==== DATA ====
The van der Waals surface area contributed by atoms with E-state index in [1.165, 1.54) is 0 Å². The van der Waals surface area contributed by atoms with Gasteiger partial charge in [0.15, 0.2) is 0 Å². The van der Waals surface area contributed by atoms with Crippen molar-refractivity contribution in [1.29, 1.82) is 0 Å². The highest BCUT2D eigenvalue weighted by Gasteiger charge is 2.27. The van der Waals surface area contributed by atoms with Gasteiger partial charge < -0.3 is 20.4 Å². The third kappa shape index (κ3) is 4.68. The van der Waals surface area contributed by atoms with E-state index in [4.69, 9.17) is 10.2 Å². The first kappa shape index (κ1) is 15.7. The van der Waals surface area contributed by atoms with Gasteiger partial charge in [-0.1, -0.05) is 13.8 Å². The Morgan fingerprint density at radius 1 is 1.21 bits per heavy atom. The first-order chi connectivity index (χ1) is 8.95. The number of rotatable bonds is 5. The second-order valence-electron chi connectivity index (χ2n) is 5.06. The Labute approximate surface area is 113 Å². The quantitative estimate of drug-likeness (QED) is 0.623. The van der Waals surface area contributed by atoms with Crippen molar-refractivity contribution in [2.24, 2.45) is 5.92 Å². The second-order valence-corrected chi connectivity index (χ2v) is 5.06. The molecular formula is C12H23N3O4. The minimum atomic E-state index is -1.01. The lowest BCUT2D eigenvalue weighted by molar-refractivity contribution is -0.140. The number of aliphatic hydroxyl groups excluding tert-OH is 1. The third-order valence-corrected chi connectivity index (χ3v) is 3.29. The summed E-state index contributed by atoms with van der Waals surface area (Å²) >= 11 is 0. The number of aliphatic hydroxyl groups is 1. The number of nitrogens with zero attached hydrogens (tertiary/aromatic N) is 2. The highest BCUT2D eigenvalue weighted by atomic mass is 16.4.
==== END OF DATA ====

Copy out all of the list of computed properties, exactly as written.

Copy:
The van der Waals surface area contributed by atoms with E-state index in [1.165, 1.54) is 0 Å². The van der Waals surface area contributed by atoms with Gasteiger partial charge in [0.15, 0.2) is 0 Å². The van der Waals surface area contributed by atoms with Crippen molar-refractivity contribution in [1.29, 1.82) is 0 Å². The highest BCUT2D eigenvalue weighted by Gasteiger charge is 2.27. The van der Waals surface area contributed by atoms with Gasteiger partial charge < -0.3 is 20.4 Å². The third kappa shape index (κ3) is 4.68. The van der Waals surface area contributed by atoms with E-state index in [4.69, 9.17) is 10.2 Å². The first kappa shape index (κ1) is 15.7. The van der Waals surface area contributed by atoms with Gasteiger partial charge in [-0.1, -0.05) is 13.8 Å². The Morgan fingerprint density at radius 1 is 1.21 bits per heavy atom. The first-order chi connectivity index (χ1) is 8.95. The number of rotatable bonds is 5. The second-order valence-electron chi connectivity index (χ2n) is 5.06. The Labute approximate surface area is 113 Å². The quantitative estimate of drug-likeness (QED) is 0.623. The van der Waals surface area contributed by atoms with Crippen molar-refractivity contribution in [2.24, 2.45) is 5.92 Å². The second-order valence-corrected chi connectivity index (χ2v) is 5.06. The molecular formula is C12H23N3O4. The minimum atomic E-state index is -1.01. The lowest BCUT2D eigenvalue weighted by molar-refractivity contribution is -0.140. The number of aliphatic hydroxyl groups excluding tert-OH is 1. The third-order valence-corrected chi connectivity index (χ3v) is 3.29. The summed E-state index contributed by atoms with van der Waals surface area (Å²) >= 11 is 0. The number of aliphatic hydroxyl groups is 1. The number of nitrogens with zero attached hydrogens (tertiary/aromatic N) is 2. The highest BCUT2D eigenvalue weighted by atomic mass is 16.4.